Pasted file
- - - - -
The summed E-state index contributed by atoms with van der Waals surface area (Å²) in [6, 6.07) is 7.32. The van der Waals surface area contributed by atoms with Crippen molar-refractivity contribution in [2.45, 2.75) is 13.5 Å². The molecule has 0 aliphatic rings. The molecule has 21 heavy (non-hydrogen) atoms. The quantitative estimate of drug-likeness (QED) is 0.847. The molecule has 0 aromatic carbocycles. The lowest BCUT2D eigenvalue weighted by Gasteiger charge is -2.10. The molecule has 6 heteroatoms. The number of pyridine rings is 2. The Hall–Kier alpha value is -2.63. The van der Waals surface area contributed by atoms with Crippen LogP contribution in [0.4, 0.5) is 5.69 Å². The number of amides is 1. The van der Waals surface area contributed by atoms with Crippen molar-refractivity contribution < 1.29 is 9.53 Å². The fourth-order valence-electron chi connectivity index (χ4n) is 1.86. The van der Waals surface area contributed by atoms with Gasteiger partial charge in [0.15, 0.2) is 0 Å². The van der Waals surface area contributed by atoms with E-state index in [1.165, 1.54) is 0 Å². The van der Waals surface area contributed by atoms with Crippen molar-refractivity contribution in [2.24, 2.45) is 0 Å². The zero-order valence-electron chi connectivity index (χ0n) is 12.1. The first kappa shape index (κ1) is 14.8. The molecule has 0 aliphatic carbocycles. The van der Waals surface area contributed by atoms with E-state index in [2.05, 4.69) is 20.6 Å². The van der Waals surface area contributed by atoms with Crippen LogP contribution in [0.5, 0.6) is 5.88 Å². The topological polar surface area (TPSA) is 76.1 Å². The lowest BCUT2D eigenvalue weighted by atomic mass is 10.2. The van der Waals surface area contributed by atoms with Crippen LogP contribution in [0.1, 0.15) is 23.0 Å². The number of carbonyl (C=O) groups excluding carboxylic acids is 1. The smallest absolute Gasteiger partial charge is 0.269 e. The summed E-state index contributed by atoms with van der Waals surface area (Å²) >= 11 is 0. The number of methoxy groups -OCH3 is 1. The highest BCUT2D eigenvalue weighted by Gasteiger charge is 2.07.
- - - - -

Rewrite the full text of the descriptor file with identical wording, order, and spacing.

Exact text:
The summed E-state index contributed by atoms with van der Waals surface area (Å²) in [6, 6.07) is 7.32. The van der Waals surface area contributed by atoms with Crippen molar-refractivity contribution in [2.45, 2.75) is 13.5 Å². The molecule has 0 aliphatic rings. The molecule has 21 heavy (non-hydrogen) atoms. The quantitative estimate of drug-likeness (QED) is 0.847. The molecule has 0 aromatic carbocycles. The lowest BCUT2D eigenvalue weighted by Gasteiger charge is -2.10. The molecule has 6 heteroatoms. The number of pyridine rings is 2. The Hall–Kier alpha value is -2.63. The van der Waals surface area contributed by atoms with Crippen LogP contribution in [0.4, 0.5) is 5.69 Å². The number of amides is 1. The van der Waals surface area contributed by atoms with Crippen molar-refractivity contribution < 1.29 is 9.53 Å². The fourth-order valence-electron chi connectivity index (χ4n) is 1.86. The van der Waals surface area contributed by atoms with Gasteiger partial charge in [0.15, 0.2) is 0 Å². The van der Waals surface area contributed by atoms with E-state index in [1.165, 1.54) is 0 Å². The van der Waals surface area contributed by atoms with Crippen molar-refractivity contribution in [2.24, 2.45) is 0 Å². The zero-order valence-electron chi connectivity index (χ0n) is 12.1. The first kappa shape index (κ1) is 14.8. The molecule has 0 aliphatic carbocycles. The van der Waals surface area contributed by atoms with E-state index in [2.05, 4.69) is 20.6 Å². The van der Waals surface area contributed by atoms with Crippen LogP contribution in [0.5, 0.6) is 5.88 Å². The topological polar surface area (TPSA) is 76.1 Å². The lowest BCUT2D eigenvalue weighted by atomic mass is 10.2. The van der Waals surface area contributed by atoms with Crippen LogP contribution in [0.1, 0.15) is 23.0 Å². The number of carbonyl (C=O) groups excluding carboxylic acids is 1. The smallest absolute Gasteiger partial charge is 0.269 e. The summed E-state index contributed by atoms with van der Waals surface area (Å²) >= 11 is 0. The number of methoxy groups -OCH3 is 1. The highest BCUT2D eigenvalue weighted by Gasteiger charge is 2.07.